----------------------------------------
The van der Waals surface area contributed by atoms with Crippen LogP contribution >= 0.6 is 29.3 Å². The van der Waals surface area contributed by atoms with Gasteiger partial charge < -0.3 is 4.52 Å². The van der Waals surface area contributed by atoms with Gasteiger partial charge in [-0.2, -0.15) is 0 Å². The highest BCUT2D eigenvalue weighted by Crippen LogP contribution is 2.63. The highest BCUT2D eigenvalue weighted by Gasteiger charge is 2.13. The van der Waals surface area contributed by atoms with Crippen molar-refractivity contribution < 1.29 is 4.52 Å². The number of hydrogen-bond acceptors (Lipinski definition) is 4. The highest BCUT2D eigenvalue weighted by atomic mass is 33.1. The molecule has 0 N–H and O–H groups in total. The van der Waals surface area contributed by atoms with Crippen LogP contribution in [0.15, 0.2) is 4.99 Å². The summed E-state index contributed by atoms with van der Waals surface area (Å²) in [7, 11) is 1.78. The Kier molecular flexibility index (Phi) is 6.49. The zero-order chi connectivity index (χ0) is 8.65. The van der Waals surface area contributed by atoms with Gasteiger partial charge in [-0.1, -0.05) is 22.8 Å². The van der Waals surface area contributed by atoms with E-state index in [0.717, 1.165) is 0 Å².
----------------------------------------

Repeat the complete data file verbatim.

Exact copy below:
The van der Waals surface area contributed by atoms with Crippen LogP contribution >= 0.6 is 29.3 Å². The van der Waals surface area contributed by atoms with Gasteiger partial charge < -0.3 is 4.52 Å². The van der Waals surface area contributed by atoms with Gasteiger partial charge in [-0.2, -0.15) is 0 Å². The highest BCUT2D eigenvalue weighted by Crippen LogP contribution is 2.63. The highest BCUT2D eigenvalue weighted by Gasteiger charge is 2.13. The van der Waals surface area contributed by atoms with Crippen molar-refractivity contribution < 1.29 is 4.52 Å². The number of hydrogen-bond acceptors (Lipinski definition) is 4. The highest BCUT2D eigenvalue weighted by atomic mass is 33.1. The molecule has 0 N–H and O–H groups in total. The van der Waals surface area contributed by atoms with Crippen LogP contribution in [0.15, 0.2) is 4.99 Å². The summed E-state index contributed by atoms with van der Waals surface area (Å²) in [7, 11) is 1.78. The Kier molecular flexibility index (Phi) is 6.49. The zero-order chi connectivity index (χ0) is 8.65. The van der Waals surface area contributed by atoms with Gasteiger partial charge in [-0.1, -0.05) is 22.8 Å². The van der Waals surface area contributed by atoms with E-state index in [0.717, 1.165) is 0 Å².